Essays on Religion and Education

Essays on Religion and Education

Essays on Religion and Education

Essays on Religion and Education

Synopsis

R. M. Hare is one of the most widely discussed of today's moral philosophers. In this volume he has collected his most important essays in the related fields of religion and education, some newly published and others now inaccessible. The book starts with an exposition of his ideas on the meaning of religious language. There follow several essays, theoretical and practical, on the relations between religion and morality, which have deep implications for moral education. The central question addressed in the rest of the volume is how children can be educated to think for themselves, freely but rationally, about moral questions, and the effects on society of failure to achieve this. Professor Hare argues that those who want to dispense with morality are in effect resigning from a vital educational task. Attitudes to euthanasia and to equality of educational opportunity are taken as examples of how our thinking can go wrong.

Excerpt

This, the third of my present series of volumes of essays, is concerned with two closely related topics. For myself, I have found it impossible to discuss education for long without bringing in religion, if only to forestall claims by some religious people to a monopoly of moral education. One's attitude to religion will impinge powerfully on one's approach to education. This is because the irrational side of our nature, from which none of us can escape, needs to be educated, and religion, interpreted broadly to include humanistic beliefs, is the only way of doing this. in that sense, religion is a necessity. Some might call it a necessary evil--and it certainly can be very evil. Others will retort that it need not be an evil if we are careful to choose good kinds of religion. But we can hardly avoid having some kind. If the devil is driven out, seven devils at once take his place.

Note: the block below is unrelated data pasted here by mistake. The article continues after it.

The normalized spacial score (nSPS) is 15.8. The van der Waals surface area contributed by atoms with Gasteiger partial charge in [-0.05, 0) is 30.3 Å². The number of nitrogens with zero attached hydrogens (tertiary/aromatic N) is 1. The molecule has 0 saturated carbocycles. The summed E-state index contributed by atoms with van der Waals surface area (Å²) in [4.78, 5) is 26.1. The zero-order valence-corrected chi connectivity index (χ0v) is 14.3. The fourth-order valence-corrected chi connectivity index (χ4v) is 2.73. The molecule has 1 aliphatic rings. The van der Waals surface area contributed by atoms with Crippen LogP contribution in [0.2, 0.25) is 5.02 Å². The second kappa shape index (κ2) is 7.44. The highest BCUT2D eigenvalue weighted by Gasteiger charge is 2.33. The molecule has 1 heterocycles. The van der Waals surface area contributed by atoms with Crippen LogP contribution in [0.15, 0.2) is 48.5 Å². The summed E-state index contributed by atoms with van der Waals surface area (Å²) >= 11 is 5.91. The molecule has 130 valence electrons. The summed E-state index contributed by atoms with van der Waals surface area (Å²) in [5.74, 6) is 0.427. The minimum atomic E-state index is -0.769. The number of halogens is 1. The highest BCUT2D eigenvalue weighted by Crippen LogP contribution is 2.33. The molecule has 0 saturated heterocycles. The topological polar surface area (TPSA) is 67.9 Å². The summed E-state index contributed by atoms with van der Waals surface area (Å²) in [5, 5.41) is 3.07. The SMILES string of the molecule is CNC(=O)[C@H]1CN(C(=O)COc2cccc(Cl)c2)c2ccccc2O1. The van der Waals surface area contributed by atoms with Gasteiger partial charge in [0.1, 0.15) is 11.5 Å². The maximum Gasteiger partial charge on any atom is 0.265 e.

My own views have changed somewhat since I wrote 'The Simple Believer'. I am still confident that the ideas in it are a possible approach to a viable religion. But I am less confident now even than I was then that this approach will find favour. On the one hand we have the growth of fundamentalisms and fanaticisms in all or most religions, leading in some to extremes of cruelty and violence. On the other we have 'advanced' theologians who think that by minor reinterpretations of the creeds, accompanied by a lot of vagueness and evasion, they can square them with the real beliefs of most educated people. They seem not to have absorbed the lessons they should have learnt from the disputes, now quite old, which engendered the first two papers in this volume. the arguments of philosophers like Wisdom and Flew cannot just be dismissed; the failure to confront or even to understand them condemns many present-day theologians to inanity.

Moral philosophy, if intelligently pursued, can shed a flood of light on both topics, as I hope will be shown by the essays which follow. As before, it has proved impossible to avoid a great deal of repetition (though I have done my best), simply because, whatever topic one takes from these fields, the same . . .

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